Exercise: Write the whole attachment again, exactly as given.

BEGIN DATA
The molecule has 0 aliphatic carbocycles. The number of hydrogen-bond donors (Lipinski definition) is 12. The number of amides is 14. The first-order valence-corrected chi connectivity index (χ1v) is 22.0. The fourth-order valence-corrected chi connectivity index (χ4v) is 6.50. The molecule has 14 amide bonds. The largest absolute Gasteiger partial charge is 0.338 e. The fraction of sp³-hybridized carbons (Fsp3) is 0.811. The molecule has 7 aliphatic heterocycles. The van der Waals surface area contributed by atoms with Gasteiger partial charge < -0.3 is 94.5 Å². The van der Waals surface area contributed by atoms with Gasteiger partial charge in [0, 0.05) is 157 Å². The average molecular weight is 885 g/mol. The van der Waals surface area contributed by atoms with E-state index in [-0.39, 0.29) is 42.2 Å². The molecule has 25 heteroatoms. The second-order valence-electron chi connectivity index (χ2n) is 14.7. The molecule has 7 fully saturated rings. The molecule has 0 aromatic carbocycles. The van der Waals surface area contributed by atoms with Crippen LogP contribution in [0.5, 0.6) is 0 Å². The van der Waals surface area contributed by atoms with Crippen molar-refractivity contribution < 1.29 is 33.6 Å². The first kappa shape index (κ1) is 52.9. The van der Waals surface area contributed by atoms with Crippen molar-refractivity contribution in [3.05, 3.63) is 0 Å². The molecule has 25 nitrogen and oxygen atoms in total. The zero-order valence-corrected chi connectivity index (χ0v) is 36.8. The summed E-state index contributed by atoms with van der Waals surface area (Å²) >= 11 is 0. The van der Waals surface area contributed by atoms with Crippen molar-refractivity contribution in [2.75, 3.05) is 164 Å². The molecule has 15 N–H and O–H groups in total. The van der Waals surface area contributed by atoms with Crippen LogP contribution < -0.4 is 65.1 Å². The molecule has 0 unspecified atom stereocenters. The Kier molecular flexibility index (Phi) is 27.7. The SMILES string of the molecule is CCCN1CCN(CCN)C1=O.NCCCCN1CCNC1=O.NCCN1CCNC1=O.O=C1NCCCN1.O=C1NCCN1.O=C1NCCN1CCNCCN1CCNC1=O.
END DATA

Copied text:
The molecule has 0 aliphatic carbocycles. The number of hydrogen-bond donors (Lipinski definition) is 12. The number of amides is 14. The first-order valence-corrected chi connectivity index (χ1v) is 22.0. The fourth-order valence-corrected chi connectivity index (χ4v) is 6.50. The molecule has 14 amide bonds. The largest absolute Gasteiger partial charge is 0.338 e. The fraction of sp³-hybridized carbons (Fsp3) is 0.811. The molecule has 7 aliphatic heterocycles. The van der Waals surface area contributed by atoms with Gasteiger partial charge < -0.3 is 94.5 Å². The van der Waals surface area contributed by atoms with Gasteiger partial charge in [0, 0.05) is 157 Å². The average molecular weight is 885 g/mol. The van der Waals surface area contributed by atoms with E-state index in [-0.39, 0.29) is 42.2 Å². The molecule has 25 heteroatoms. The second-order valence-electron chi connectivity index (χ2n) is 14.7. The molecule has 7 fully saturated rings. The molecule has 0 aromatic carbocycles. The van der Waals surface area contributed by atoms with Crippen LogP contribution in [0.5, 0.6) is 0 Å². The van der Waals surface area contributed by atoms with Crippen molar-refractivity contribution < 1.29 is 33.6 Å². The first kappa shape index (κ1) is 52.9. The van der Waals surface area contributed by atoms with Crippen molar-refractivity contribution in [3.05, 3.63) is 0 Å². The molecule has 25 nitrogen and oxygen atoms in total. The zero-order valence-corrected chi connectivity index (χ0v) is 36.8. The summed E-state index contributed by atoms with van der Waals surface area (Å²) >= 11 is 0. The van der Waals surface area contributed by atoms with Crippen molar-refractivity contribution in [2.75, 3.05) is 164 Å². The molecule has 15 N–H and O–H groups in total. The van der Waals surface area contributed by atoms with Crippen LogP contribution < -0.4 is 65.1 Å². The molecule has 0 unspecified atom stereocenters. The Kier molecular flexibility index (Phi) is 27.7. The SMILES string of the molecule is CCCN1CCN(CCN)C1=O.NCCCCN1CCNC1=O.NCCN1CCNC1=O.O=C1NCCCN1.O=C1NCCN1.O=C1NCCN1CCNCCN1CCNC1=O.